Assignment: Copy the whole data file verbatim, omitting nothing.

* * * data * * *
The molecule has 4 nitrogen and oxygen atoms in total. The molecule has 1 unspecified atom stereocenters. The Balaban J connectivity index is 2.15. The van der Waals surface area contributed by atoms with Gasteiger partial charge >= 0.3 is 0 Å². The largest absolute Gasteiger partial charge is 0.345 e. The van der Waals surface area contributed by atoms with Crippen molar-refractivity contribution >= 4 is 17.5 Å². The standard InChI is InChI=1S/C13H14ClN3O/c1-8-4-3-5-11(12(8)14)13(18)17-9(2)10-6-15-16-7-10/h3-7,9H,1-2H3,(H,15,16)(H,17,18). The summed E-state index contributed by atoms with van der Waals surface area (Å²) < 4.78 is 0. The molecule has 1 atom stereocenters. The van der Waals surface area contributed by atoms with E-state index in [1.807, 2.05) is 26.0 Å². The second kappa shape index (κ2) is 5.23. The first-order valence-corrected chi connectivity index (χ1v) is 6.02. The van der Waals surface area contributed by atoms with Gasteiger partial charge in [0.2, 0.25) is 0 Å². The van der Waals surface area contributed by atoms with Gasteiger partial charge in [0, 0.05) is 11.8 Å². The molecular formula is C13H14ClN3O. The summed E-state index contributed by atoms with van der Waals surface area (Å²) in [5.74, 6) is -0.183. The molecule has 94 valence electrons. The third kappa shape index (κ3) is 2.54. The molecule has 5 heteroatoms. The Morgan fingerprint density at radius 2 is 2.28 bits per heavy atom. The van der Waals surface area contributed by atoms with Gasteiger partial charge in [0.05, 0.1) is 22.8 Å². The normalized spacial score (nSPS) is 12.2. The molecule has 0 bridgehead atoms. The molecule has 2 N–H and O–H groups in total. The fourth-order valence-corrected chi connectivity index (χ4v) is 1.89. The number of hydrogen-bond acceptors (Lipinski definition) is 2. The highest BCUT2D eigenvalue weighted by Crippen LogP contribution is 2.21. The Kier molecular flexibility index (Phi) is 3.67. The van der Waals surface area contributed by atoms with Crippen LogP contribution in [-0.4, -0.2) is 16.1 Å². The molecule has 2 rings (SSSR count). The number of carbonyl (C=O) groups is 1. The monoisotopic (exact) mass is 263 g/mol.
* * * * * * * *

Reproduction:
The molecule has 4 nitrogen and oxygen atoms in total. The molecule has 1 unspecified atom stereocenters. The Balaban J connectivity index is 2.15. The van der Waals surface area contributed by atoms with Gasteiger partial charge >= 0.3 is 0 Å². The largest absolute Gasteiger partial charge is 0.345 e. The van der Waals surface area contributed by atoms with Crippen molar-refractivity contribution >= 4 is 17.5 Å². The standard InChI is InChI=1S/C13H14ClN3O/c1-8-4-3-5-11(12(8)14)13(18)17-9(2)10-6-15-16-7-10/h3-7,9H,1-2H3,(H,15,16)(H,17,18). The summed E-state index contributed by atoms with van der Waals surface area (Å²) < 4.78 is 0. The molecule has 1 atom stereocenters. The van der Waals surface area contributed by atoms with E-state index in [1.807, 2.05) is 26.0 Å². The second kappa shape index (κ2) is 5.23. The first-order valence-corrected chi connectivity index (χ1v) is 6.02. The van der Waals surface area contributed by atoms with Gasteiger partial charge in [0.2, 0.25) is 0 Å². The van der Waals surface area contributed by atoms with Gasteiger partial charge in [0, 0.05) is 11.8 Å². The molecular formula is C13H14ClN3O. The summed E-state index contributed by atoms with van der Waals surface area (Å²) in [5.74, 6) is -0.183. The molecule has 94 valence electrons. The third kappa shape index (κ3) is 2.54. The molecule has 5 heteroatoms. The Morgan fingerprint density at radius 2 is 2.28 bits per heavy atom. The van der Waals surface area contributed by atoms with Gasteiger partial charge in [0.05, 0.1) is 22.8 Å². The normalized spacial score (nSPS) is 12.2. The molecule has 0 bridgehead atoms. The molecule has 2 N–H and O–H groups in total. The fourth-order valence-corrected chi connectivity index (χ4v) is 1.89. The number of hydrogen-bond acceptors (Lipinski definition) is 2. The highest BCUT2D eigenvalue weighted by Crippen LogP contribution is 2.21. The Kier molecular flexibility index (Phi) is 3.67. The van der Waals surface area contributed by atoms with Crippen LogP contribution in [-0.4, -0.2) is 16.1 Å². The molecule has 2 rings (SSSR count). The number of carbonyl (C=O) groups is 1. The monoisotopic (exact) mass is 263 g/mol.